Logistics Manager

Logistics managers are vital for companies looking to take on a global presence. They are responsible for overseeing the successful and efficient transportation of products, materials, or services from one point to another. As a leader in a company’s receiving and distribution processes, logistics managers stay engaged and involved in supply chain supervision.

Job Responsibilities

As a critical component in getting companies to move their goods or services to consumers, logistics managers must navigate distribution, transportation, import/export services, inventory planning, and customer service. As they deal with stakeholders in each area, they must oversee the efficient passage of goods and services that will ensure companies achieve their growth goals.

Importantly, logistics managers must communicate with organizations involved in every stage of the supply chain process to ensure goods and services are received and then shipped out when they need to get to the next point. Logistics managers typically negotiate lower transportation and distribution costs to save company dollars as they operate in different spaces.

Logistics managers are also in charge of different teams to ensure that every stage of the supply chain process progresses smoothly. In a day-to-day capacity, logistics managers must manage product stock or service bandwidth, business connections with vendors, distributors, and suppliers, relationships with other departments in the company, and shipping and receiving rates.

Logistics managers are in-demand positions across industries. For example, some industries that require supply chain and logistics managers include:

  • Shipping: From major distribution corporations to smaller businesses that ship more specialized products, logistics managers effectively ensure that company goods ship out at the right place and the right time.
  • Healthcare: In one of the fastest-growing industries, logistics managers help healthcare companies across the board save money in establishing supply chain networks for the successful distribution of pharmaceuticals, healthcare equipment, software, and other products.
  • Manufacturing: From automotive juggernauts to plastics and consumer goods, logisticians and managers help manufacturing companies of all sizes receive the raw materials they need to create their specific products. Logistics managers additionally ensure that goods ship out punctually to get to the consumer market on time.
  • Technology: The technology sector needs logistics managers to intervene and guide effective supply chain systems that help companies get the technological resources they need. From software to hardware, supply chain and logistics managers guide stakeholders at every step of shipping and receiving tech goods.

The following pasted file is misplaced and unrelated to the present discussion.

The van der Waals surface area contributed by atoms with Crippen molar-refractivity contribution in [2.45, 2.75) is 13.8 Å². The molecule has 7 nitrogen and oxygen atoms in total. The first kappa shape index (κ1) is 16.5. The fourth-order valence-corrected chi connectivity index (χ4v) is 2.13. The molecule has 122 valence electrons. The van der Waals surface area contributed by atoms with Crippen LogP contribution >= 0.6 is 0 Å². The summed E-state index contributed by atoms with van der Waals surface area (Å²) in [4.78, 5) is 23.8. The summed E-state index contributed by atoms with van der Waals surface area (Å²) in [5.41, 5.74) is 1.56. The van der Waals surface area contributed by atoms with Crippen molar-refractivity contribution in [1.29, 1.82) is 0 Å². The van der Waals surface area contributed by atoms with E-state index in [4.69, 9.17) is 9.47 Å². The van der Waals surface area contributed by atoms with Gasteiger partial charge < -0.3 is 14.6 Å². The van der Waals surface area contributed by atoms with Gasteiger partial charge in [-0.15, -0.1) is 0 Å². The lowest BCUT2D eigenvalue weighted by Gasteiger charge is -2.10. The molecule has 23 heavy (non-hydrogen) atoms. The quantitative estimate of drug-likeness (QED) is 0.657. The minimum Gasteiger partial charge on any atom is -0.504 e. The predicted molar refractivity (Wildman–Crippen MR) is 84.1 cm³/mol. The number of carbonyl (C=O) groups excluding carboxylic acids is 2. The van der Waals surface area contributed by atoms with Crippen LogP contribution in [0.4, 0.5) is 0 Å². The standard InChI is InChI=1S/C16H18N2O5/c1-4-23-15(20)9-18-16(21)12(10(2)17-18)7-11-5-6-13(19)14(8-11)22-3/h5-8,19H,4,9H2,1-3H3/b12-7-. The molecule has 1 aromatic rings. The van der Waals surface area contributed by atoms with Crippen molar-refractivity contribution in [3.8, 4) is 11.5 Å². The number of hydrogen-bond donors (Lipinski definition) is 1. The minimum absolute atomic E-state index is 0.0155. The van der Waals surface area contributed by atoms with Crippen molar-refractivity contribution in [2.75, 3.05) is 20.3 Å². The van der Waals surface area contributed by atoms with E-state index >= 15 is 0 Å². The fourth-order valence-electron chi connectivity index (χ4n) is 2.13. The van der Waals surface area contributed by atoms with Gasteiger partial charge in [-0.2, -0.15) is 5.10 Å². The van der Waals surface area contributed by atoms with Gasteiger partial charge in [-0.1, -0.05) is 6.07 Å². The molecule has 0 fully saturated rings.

Become a Logistics Manager

Advance your logistics leadership knowledge base through Campbellsville University's online MBA concentration in Supply Chain & Logistics Management.

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Logistics Manager Salary

Logistics managers are highly sought-after positions across a variety of industries. From small businesses to large corporations, the supply chain leaders are responsible for saving companies money as they strive to meet their own growth goals. According to the Bureau of Labor Statistics, logistics managers, otherwise known as transportation, storage and distribution managers, earn an average yearly salary of $105,100. Managers in this position typically report directly to corporate officers above them and must work closely with corporate leadership to guide the company in accomplishing logistics goals.

According to the Bureau of Labor Statistics, logistics manager positions in the United States are expected to grow steadily by 4% through 2029. As more companies need logistics professionals and leaders to help them expand, they’ll look to qualified, credentialed candidates to direct their growth.

Education Requirements

To become a logistics manager, successful candidates must have a combination of relevant work and educational experience. While direct experience in the field will certainly be impressive to prospective employers, many companies hire candidates who have found success in the field and the classroom. As a result, the most compelling applicants for logistics managerial positions have an advanced business degree that displays an advanced knowledge base in all things logistics.

Campbellsville University offers an MBA concentration in Supply Chain and Logistics Management, which will give you a competitive edge as you seek to become a logistics manager or supply chain director. The program, designed carefully by faculty with experience in supply chain supervision, will prepare you to design effective logistics networks that will ultimately give companies an effective platform to grow. Learn more about the program today and begin your journey to becoming a logistics manager.